I don’t know Al Gore’s plans, but here’s what I’d tell him to do if he wants to be president: Ignore New Hampshire and Iowa. Hope Hillary fizzles. Bet the house on early February when the big states have their primaries, and he could win the biggest, California.

Something like this almost happened nearly 40 years ago when Robert F. Kennedy became a late entrant in the 1968 presidential primaries. Today, it is only a remote possibility. The nation has changed greatly since then. And Gore is a different man from Kennedy.

Still, it is impossible to avoid thinking about a man who won the popular vote when he ran for president in 2000 but was cheated out of his victory by a Republican-controlled Supreme Court.

Winning the Nobel Peace Prize sparked all the Gore talk, which has also been fanned by a certain reluctance among many Democrats to embrace the current favorite, Clinton, or Barack Obama or John Edwards.

Another plus for Gore is his position on the Iraq war. He warned against the war before it started. On Sept. 23, 2002, he told the Commonwealth Club in San Francisco, ” I am deeply concerned that the course of action that we are presently embarking upon with respect to Iraq has the potential to seriously damage our ability to win the war against terrorism and to weaken our ability to lead the world in this new century.”

Of the front-runners, only Obama was that farsighted, while Clinton and Edwards voted in the Senate for the war.

In talking about a possible Gore candidacy, it’s tempting to see some resemblance between this year and 1968. Today we are mired in an unpopular, wrongheaded war led by a president who commands little respect or affection. Standing on the sideline is an articulate political leader who opposed the war while others dithered.

But this is a different America. By 1967 the Vietnam War draft had reached deeply into the middle class. In contrast, a volunteer Army with many young working-class men and women just out of high school is fighting our current war. Today’s war machine impacts only the relatives, friends and neighbors of dead and wounded soldiers. The rest of America doesn’t even have to pay higher taxes to cover the war’s huge costs.

Gore is no Kennedy. Robert Kennedy was afire with passion, a man of the ’60s. Gore is a solid and sensible man, well suited for today’s techno-culture but not a great campaigner. He pulled his punches on the stump, which Robert Kennedy never did.

To visualize a Gore candidacy, you have to throw out everything that is being written or said about the importance of the first two Democratic contests, the Iowa caucuses and the New Hampshire primary. First of all, why should we give a damn about them? These two small states are of interest only to their residents and to the political writers who flock there.

Thus Gore should let Clinton, Obama and Edwards damage themselves in these small outposts of democracy. The most important date is Feb. 5, 2008. That’s when the big states, and some small ones, hold primaries. It’s being called “Super Duper Tuesday,” the closest thing we have to a national primary.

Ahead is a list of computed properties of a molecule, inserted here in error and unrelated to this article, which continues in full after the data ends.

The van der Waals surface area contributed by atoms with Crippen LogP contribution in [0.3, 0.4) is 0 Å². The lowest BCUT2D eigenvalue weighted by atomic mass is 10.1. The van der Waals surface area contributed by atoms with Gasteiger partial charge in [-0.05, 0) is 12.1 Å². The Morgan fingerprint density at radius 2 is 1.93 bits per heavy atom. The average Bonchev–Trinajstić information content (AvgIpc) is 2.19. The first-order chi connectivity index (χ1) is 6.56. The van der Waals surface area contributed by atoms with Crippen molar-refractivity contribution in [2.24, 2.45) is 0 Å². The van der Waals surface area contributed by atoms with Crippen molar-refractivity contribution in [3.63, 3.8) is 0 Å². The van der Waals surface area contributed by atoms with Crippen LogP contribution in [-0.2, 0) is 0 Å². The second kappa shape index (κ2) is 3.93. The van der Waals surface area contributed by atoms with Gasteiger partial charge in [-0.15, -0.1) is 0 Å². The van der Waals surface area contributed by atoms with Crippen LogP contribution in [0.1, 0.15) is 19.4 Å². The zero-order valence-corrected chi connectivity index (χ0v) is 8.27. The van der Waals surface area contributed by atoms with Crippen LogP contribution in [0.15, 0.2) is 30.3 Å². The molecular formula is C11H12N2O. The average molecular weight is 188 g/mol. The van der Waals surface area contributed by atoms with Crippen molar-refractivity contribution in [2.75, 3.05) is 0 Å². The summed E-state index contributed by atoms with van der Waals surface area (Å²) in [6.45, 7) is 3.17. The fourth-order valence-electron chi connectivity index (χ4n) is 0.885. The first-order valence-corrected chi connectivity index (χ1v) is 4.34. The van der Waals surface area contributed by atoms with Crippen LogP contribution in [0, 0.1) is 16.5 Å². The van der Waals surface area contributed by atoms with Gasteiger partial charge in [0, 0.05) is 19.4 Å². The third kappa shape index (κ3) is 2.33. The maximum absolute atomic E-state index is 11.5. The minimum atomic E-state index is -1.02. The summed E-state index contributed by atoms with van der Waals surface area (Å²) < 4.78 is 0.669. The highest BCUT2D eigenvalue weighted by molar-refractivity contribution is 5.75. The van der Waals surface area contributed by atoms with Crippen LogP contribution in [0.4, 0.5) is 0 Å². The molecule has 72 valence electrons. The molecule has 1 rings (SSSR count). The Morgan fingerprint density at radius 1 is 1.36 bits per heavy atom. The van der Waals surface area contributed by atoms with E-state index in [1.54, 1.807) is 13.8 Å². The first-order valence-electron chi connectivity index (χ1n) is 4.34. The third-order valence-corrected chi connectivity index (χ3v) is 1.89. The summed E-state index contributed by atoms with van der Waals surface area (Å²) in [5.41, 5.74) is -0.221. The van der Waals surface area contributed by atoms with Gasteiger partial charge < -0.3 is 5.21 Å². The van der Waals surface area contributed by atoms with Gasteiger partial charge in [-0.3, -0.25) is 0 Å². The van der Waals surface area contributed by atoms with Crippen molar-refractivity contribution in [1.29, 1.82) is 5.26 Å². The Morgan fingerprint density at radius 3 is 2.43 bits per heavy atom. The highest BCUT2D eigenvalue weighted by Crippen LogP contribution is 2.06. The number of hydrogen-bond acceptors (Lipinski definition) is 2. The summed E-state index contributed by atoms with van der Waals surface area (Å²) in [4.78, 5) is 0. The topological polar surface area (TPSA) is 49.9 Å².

They include California, Illinois, New Jersey, New York, Pennsylvania and Texas. Also among them are smaller states that are much more reflective of the nation than either Iowa or New Hampshire, including Alabama, Arizona, Connecticut, Kansas, Missouri, Montana and North Carolina.

One of the dilemmas faced by Gore is that he or his supporters would have to take some action before Iowa and New Hampshire. For example, Tuesday, Dec. 4, 2007, is the deadline to enter their delegations for the California primary, although there is some leeway.

Perhaps history is a guide. In 1968, as opposition to the Vietnam War grew, Robert Kennedy could not decide whether to challenge President Lyndon Johnson and Sen. Eugene McCarthy, the leading anti-war candidate, who was not perceived by many as a winner. But on March 4, two days before the deadline, Kennedy, still undecided, called his California ally, Assembly Speaker Jesse Unruh, and said, “OK, get me on the ballot. But don’t get caught at it.” An Unruh aide got a draft-Kennedy group to file the papers. A day or two later, Kennedy entered the race; he won the primary and was assassinated on election night.

Draft-Gore groups are being formed. The Web site AlGore.org, The 2008 Grassroots Draft Campaign, claims the existence of 249 of them.

It’s up to these groups to put Gore’s name on Super Duper Tuesday state ballots. Then it would be up to Gore to disown them.

“I am not planning to run for president,” Gore said on “The Today Show” in 2006, and he has not varied from that position. “I am involved in a different kind of campaign to change the minds of people in our country and around the world on why the climate crisis is the most serious crisis we have ever faced … ,” he said.

Nor does there seem to be a Gore ground swell. The Associated Press reported that the latest Gallup Poll showed that 54 percent of those surveyed said they would not like to see him run.

Gore’s statements and the poll seem to be the final word. Yet, despite President Bush’s efforts to ameliorate the war’s impact, the Iraq conflict will be the central issue of this election, and except for Bill Richardson, the top Democratic candidates would keep us there for some time.

Gore has a different and broader take on the war, tying it to global warming. “The climate crisis is caused by the burning of all these fossil fuels and our entanglement in the Persian Gulf region where the biggest reserves are to be found is linked to it, ” he said.

Right now, the political correspondents and analysts are awarding the nomination to Clinton. But her lead is a product of polls and spin, ephemeral in a country bogged down in the Iraq war. Before the candidate is chosen, Democratic eyes may turn elsewhere.

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